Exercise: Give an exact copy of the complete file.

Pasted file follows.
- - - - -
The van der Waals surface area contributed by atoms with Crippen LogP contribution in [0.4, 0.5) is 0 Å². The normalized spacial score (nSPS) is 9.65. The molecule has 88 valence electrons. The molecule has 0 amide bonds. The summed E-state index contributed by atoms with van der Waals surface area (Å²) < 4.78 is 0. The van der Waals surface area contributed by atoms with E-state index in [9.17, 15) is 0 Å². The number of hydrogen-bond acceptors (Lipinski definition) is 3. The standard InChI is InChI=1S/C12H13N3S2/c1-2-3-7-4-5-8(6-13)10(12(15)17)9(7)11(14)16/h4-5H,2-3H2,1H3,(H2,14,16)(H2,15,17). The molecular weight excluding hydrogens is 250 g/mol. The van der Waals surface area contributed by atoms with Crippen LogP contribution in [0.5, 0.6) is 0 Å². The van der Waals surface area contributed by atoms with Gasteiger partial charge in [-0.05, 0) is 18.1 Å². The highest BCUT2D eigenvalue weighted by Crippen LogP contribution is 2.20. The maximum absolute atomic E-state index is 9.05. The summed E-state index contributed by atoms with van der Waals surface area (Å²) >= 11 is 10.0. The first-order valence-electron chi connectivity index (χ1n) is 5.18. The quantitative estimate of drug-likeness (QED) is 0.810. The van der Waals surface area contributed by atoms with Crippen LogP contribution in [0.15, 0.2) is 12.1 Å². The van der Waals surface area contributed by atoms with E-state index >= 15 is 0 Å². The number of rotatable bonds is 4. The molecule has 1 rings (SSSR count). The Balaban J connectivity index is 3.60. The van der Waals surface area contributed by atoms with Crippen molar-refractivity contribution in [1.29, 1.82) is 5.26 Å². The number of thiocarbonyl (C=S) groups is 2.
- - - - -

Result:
The van der Waals surface area contributed by atoms with Crippen LogP contribution in [0.4, 0.5) is 0 Å². The normalized spacial score (nSPS) is 9.65. The molecule has 88 valence electrons. The molecule has 0 amide bonds. The summed E-state index contributed by atoms with van der Waals surface area (Å²) < 4.78 is 0. The van der Waals surface area contributed by atoms with E-state index in [9.17, 15) is 0 Å². The number of hydrogen-bond acceptors (Lipinski definition) is 3. The standard InChI is InChI=1S/C12H13N3S2/c1-2-3-7-4-5-8(6-13)10(12(15)17)9(7)11(14)16/h4-5H,2-3H2,1H3,(H2,14,16)(H2,15,17). The molecular weight excluding hydrogens is 250 g/mol. The van der Waals surface area contributed by atoms with Crippen LogP contribution in [0.5, 0.6) is 0 Å². The van der Waals surface area contributed by atoms with Gasteiger partial charge in [-0.05, 0) is 18.1 Å². The highest BCUT2D eigenvalue weighted by Crippen LogP contribution is 2.20. The maximum absolute atomic E-state index is 9.05. The summed E-state index contributed by atoms with van der Waals surface area (Å²) >= 11 is 10.0. The first-order valence-electron chi connectivity index (χ1n) is 5.18. The quantitative estimate of drug-likeness (QED) is 0.810. The van der Waals surface area contributed by atoms with Crippen LogP contribution in [0.15, 0.2) is 12.1 Å². The van der Waals surface area contributed by atoms with E-state index >= 15 is 0 Å². The number of rotatable bonds is 4. The molecule has 1 rings (SSSR count). The Balaban J connectivity index is 3.60. The van der Waals surface area contributed by atoms with Crippen molar-refractivity contribution in [1.29, 1.82) is 5.26 Å². The number of thiocarbonyl (C=S) groups is 2.